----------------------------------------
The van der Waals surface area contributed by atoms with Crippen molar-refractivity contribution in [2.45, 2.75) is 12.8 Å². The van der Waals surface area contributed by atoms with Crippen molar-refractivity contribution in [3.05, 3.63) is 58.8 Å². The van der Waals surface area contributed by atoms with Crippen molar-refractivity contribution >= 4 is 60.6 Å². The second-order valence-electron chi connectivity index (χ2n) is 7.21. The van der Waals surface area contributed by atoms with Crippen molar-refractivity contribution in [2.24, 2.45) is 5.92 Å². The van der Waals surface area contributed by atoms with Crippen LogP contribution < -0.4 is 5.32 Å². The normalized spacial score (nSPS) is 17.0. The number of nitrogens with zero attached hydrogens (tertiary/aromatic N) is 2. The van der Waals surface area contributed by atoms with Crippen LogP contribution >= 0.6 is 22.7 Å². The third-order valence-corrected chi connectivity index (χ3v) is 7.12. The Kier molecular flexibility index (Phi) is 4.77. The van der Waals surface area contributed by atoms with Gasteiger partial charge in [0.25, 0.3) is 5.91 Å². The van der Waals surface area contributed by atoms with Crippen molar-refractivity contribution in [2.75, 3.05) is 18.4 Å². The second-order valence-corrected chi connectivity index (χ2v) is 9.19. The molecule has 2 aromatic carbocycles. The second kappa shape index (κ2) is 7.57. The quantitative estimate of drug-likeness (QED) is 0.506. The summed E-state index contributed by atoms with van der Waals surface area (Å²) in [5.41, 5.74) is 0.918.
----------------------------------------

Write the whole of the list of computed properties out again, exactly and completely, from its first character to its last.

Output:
The van der Waals surface area contributed by atoms with Crippen molar-refractivity contribution in [2.45, 2.75) is 12.8 Å². The van der Waals surface area contributed by atoms with Crippen molar-refractivity contribution in [3.05, 3.63) is 58.8 Å². The van der Waals surface area contributed by atoms with Crippen molar-refractivity contribution >= 4 is 60.6 Å². The second-order valence-electron chi connectivity index (χ2n) is 7.21. The van der Waals surface area contributed by atoms with Crippen molar-refractivity contribution in [2.24, 2.45) is 5.92 Å². The van der Waals surface area contributed by atoms with Crippen LogP contribution < -0.4 is 5.32 Å². The normalized spacial score (nSPS) is 17.0. The number of nitrogens with zero attached hydrogens (tertiary/aromatic N) is 2. The van der Waals surface area contributed by atoms with Crippen LogP contribution >= 0.6 is 22.7 Å². The third-order valence-corrected chi connectivity index (χ3v) is 7.12. The Kier molecular flexibility index (Phi) is 4.77. The van der Waals surface area contributed by atoms with Gasteiger partial charge in [0.25, 0.3) is 5.91 Å². The van der Waals surface area contributed by atoms with Crippen molar-refractivity contribution in [2.75, 3.05) is 18.4 Å². The second-order valence-corrected chi connectivity index (χ2v) is 9.19. The molecule has 2 aromatic carbocycles. The second kappa shape index (κ2) is 7.57. The quantitative estimate of drug-likeness (QED) is 0.506. The summed E-state index contributed by atoms with van der Waals surface area (Å²) in [5.41, 5.74) is 0.918.